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Reliability activities serve one purpose: to support better decision making. That is all they do. Reliability work may reveal design weaknesses, which we can decide to address. Reliability work may estimate the longevity of a device, allowing decisions when compared to objectives for reliability.

Creating a report that no one reads is not the purpose of reliability. Running a test or analysis to simply “do reliability” is not helpful to anyone. Anything with MTBF (mean time between failures) involved... well, you know how I feel about that.

A common problem in engineering work is the desire to solve the wrong problem. I know I am guilty of working on the issues that hold my interest rather than on the challenges requiring action. A Type III error is when you solve the wrong problem.

We only have so much time and resources for reliability work. There are plenty of challenges and interesting aspects of sorting out the reliability of a system. However. it is the focus on solving the right problems that matter. It is solving the right issues that provide value to the team and organization.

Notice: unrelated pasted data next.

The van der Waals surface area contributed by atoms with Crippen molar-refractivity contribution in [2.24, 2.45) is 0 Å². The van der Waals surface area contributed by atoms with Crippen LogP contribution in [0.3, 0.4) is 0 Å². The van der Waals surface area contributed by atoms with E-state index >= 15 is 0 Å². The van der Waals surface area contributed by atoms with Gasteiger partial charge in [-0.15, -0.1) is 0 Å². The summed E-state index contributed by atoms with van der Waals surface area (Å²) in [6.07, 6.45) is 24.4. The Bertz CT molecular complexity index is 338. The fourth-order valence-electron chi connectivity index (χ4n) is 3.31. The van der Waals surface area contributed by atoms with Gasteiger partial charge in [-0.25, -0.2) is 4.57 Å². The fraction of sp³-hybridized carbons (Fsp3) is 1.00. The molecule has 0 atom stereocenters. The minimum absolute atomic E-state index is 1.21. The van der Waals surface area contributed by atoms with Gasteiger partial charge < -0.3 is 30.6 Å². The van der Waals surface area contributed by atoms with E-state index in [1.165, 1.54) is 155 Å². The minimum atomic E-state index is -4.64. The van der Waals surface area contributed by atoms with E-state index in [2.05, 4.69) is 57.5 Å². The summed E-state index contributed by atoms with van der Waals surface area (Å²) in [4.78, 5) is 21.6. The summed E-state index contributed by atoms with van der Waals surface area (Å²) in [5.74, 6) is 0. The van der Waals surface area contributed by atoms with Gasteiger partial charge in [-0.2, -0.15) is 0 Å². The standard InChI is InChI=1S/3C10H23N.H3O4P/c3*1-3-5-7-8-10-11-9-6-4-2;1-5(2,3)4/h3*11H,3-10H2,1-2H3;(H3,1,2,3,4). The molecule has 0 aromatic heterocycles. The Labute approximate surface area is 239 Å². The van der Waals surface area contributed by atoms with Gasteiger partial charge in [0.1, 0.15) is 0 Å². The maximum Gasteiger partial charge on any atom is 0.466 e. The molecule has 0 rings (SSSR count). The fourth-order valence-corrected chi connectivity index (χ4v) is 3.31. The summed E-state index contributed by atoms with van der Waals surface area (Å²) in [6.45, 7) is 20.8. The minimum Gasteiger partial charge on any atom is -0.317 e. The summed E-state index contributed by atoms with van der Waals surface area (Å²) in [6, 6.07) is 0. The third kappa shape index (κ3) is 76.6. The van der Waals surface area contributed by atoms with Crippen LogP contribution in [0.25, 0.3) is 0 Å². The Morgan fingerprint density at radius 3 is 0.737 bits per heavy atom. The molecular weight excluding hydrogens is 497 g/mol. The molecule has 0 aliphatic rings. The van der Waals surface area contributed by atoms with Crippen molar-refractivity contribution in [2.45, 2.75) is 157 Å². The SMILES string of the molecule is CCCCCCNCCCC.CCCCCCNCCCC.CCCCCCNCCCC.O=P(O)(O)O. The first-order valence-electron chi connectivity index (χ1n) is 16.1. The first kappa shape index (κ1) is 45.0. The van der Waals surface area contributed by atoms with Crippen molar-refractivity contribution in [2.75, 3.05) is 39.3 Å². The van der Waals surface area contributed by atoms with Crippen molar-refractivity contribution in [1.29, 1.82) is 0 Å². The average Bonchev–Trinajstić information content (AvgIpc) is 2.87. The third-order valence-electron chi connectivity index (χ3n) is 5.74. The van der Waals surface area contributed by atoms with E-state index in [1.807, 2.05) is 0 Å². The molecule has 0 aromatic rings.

Mean time between failures (MTBF) is a symptom of a bigger problem. It’s possibly a lack of interest in reliability (which I doubt is the case). Or it’s a bit of fear of reliability.

Many shy away from the statistics involved. Some simply don’t want to know the currently unknown. It could be the fear of potential bad news that the design isn’t reliable enough. Some don’t care to know about problems that will requiring solving.

Whatever the source of the uneasiness, you may know one or more co-workers who would rather not deal with reliability in any direct manner.

Maybe not directly, yet the symptoms seem to be there. A mindset of avoidance concerning the topic, the lack of focus to understand or improve reliability, the dismissal of estimates or test results, the rush to “put right” any life limiting problems.